proto at panix.com
Mon Nov 23 18:07:56 GMT 2020
> On Nov 23, 2020, at 10:29 AM, Markus Baur via Lois-Bujold <lois-bujold at lists.herald.co.uk> wrote:
> let us take the arecibo design as plubeprint and look where we can reduce mass
> the dish itself can be made from very lightweight aluminized foil (it does not have to deal with wind and rain) - this also means that the anchor cables for the dish can be made a lot thinner.
> we also might not make the cables (both for the dish and the gondola) from aluminium or steel - modern synthetics like Spectra offer a much better weight / strength ratio
> the receiver gondola suspended over the dish also does not have to deal with weather ..
> so i would not be surprised if it could be built with only 1/10 of the mass of the original
> total weight of the arecibo observatory seems to be around 1500 tons .. so a lunar arecibo would be around 150 tons
> and that is not completely out of bounds, if SpaceX gets the lunar version of the Starship to work (estimated paylaod to lunar surface aruond 40 tons .. 4 flights .. getting the resto of the necessary infrastructure (quarters for construction and maintenance crew, constructrion machinery, etc. ) up might take even more paylaod than the telescope itself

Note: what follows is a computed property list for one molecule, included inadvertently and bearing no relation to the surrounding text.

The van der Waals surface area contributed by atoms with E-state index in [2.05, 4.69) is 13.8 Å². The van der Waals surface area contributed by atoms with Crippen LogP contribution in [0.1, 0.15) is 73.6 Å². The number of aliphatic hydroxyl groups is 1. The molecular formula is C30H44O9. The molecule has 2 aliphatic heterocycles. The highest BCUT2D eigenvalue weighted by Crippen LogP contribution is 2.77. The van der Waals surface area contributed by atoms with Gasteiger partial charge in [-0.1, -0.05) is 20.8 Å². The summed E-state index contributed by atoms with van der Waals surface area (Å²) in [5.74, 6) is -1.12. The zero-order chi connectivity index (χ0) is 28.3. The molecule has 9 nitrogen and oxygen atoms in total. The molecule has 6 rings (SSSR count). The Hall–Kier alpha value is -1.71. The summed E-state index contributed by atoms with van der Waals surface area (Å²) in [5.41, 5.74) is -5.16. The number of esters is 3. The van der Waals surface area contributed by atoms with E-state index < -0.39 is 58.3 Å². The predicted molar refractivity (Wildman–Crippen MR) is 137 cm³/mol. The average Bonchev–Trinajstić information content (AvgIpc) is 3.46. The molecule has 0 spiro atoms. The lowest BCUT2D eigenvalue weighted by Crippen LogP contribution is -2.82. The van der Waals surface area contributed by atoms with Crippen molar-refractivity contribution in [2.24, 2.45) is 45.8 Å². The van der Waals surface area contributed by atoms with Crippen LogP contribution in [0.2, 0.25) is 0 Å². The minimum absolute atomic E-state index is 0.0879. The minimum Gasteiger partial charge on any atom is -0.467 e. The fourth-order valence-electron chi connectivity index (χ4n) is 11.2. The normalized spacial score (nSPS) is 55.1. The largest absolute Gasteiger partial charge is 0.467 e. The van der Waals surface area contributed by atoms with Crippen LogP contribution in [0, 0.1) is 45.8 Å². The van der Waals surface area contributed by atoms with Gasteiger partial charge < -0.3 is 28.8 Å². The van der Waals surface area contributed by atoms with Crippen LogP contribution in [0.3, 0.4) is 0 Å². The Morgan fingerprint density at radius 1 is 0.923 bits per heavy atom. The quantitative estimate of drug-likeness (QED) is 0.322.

More feasible would put it in low Earth orbit, where there is radiation protection from the Earth’s magnetic field,
and it can scan more of the sky. This give better logistics including retrieval of personnel and significantly less
lag time in communication.
OBbj: Remember the time lag when Miles had his conversation with Dr. Auditor Vorthys?
Alternatively perhaps it could be located at L4 or L5, if we are OK with remote operation and it
could be assembled in low Earth orbit.
It is wrong, always, everywhere, and for everyone, to believe anything upon insufficient evidence.”
—W. K. Clifford (1845–1879), “The Ethics” My take is belief should be proportional to the evidence.
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